Sailing from the Galapagos, the problem is: where to go. The Marquesas are 3000 miles to the west, but also 400 miles more to the south: shall we take the straight line?
Usually, that’s not a good idea: the Galapagos are almost on the equator, and here winds tend to be very light! One must sail south, or in any direction with more south than west in it, to meet the trade winds. usually this means motoring a lot in the early stages of the voyage, with the risk of running out of fuel for the last stages of the passage.
The fleet adopted two different strategies: those with a lot of fuel opted for the rhumb line, going more west than south, while the “normal” guys like us sailed about south-west. we kept a bit more to the south than most, and this seems to have been a good idea as we sailed very fast with the help of a strong current, and we also avoided the worst of a depression that hit the rest of the fleet.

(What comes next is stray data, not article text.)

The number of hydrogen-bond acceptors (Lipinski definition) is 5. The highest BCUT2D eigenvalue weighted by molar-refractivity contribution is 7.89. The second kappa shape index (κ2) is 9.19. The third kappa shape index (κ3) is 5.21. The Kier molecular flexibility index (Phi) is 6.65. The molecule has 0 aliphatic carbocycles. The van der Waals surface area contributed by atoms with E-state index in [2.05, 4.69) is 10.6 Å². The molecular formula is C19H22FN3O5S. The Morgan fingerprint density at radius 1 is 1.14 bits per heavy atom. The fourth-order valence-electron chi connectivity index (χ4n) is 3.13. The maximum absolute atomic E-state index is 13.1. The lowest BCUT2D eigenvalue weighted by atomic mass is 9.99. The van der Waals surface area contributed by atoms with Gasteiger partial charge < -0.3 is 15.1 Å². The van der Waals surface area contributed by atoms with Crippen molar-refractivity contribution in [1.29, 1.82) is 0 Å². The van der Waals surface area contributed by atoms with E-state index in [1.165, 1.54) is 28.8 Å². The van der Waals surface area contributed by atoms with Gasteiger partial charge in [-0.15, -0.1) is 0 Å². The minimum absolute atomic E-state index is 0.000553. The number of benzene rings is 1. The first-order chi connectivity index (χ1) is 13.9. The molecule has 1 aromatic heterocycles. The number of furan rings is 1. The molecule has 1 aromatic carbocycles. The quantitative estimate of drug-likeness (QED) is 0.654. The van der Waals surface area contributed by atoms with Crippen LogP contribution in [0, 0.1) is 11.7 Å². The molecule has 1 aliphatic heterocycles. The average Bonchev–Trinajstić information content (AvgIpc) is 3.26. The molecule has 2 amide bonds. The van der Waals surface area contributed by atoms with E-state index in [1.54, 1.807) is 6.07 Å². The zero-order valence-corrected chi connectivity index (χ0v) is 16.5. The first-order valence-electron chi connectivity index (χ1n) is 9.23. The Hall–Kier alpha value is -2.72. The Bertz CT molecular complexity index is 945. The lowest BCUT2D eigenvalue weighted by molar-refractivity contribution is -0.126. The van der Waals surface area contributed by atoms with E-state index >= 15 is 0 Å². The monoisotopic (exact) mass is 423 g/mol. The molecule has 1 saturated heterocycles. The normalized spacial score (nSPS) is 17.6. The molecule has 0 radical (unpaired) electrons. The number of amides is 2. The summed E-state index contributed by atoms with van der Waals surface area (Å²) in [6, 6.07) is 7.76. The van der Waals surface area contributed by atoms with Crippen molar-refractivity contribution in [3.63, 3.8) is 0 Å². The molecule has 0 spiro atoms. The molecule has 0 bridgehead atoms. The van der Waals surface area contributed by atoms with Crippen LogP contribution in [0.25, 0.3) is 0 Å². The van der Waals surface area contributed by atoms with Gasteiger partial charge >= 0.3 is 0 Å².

Still, we had to recover the penalty of having left one day after the others: last wednesday, when we were ready to go, our anchor turned out to be stuck to the bottom! We had to wait until the next morning when, with the help of a diver from another boat, we have been able to free ourselves.
Penalty, but also an advantage as we were able to set our strategy on the basis of the conditions met by the others.
We still have 2600 miles to go, it’s going to be long!